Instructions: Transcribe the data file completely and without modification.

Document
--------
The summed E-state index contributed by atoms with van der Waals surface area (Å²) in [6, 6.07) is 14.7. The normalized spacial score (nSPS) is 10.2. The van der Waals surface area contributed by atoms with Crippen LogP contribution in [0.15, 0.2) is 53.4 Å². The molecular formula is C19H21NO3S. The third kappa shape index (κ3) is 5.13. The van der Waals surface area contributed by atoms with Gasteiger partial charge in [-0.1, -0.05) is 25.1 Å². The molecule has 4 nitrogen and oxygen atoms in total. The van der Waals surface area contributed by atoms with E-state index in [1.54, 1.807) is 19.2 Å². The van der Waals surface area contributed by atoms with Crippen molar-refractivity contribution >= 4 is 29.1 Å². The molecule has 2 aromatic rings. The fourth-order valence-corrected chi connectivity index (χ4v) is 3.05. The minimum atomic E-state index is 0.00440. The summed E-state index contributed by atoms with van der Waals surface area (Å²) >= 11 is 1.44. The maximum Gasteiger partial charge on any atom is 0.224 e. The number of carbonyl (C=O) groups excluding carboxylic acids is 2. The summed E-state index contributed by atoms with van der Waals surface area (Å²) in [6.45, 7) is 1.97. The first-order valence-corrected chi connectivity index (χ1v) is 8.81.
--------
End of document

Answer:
The summed E-state index contributed by atoms with van der Waals surface area (Å²) in [6, 6.07) is 14.7. The normalized spacial score (nSPS) is 10.2. The van der Waals surface area contributed by atoms with Crippen LogP contribution in [0.15, 0.2) is 53.4 Å². The molecular formula is C19H21NO3S. The third kappa shape index (κ3) is 5.13. The van der Waals surface area contributed by atoms with Gasteiger partial charge in [-0.1, -0.05) is 25.1 Å². The molecule has 4 nitrogen and oxygen atoms in total. The van der Waals surface area contributed by atoms with E-state index in [1.54, 1.807) is 19.2 Å². The van der Waals surface area contributed by atoms with Crippen molar-refractivity contribution >= 4 is 29.1 Å². The molecule has 2 aromatic rings. The fourth-order valence-corrected chi connectivity index (χ4v) is 3.05. The minimum atomic E-state index is 0.00440. The summed E-state index contributed by atoms with van der Waals surface area (Å²) >= 11 is 1.44. The maximum Gasteiger partial charge on any atom is 0.224 e. The number of carbonyl (C=O) groups excluding carboxylic acids is 2. The summed E-state index contributed by atoms with van der Waals surface area (Å²) in [6.45, 7) is 1.97. The first-order valence-corrected chi connectivity index (χ1v) is 8.81.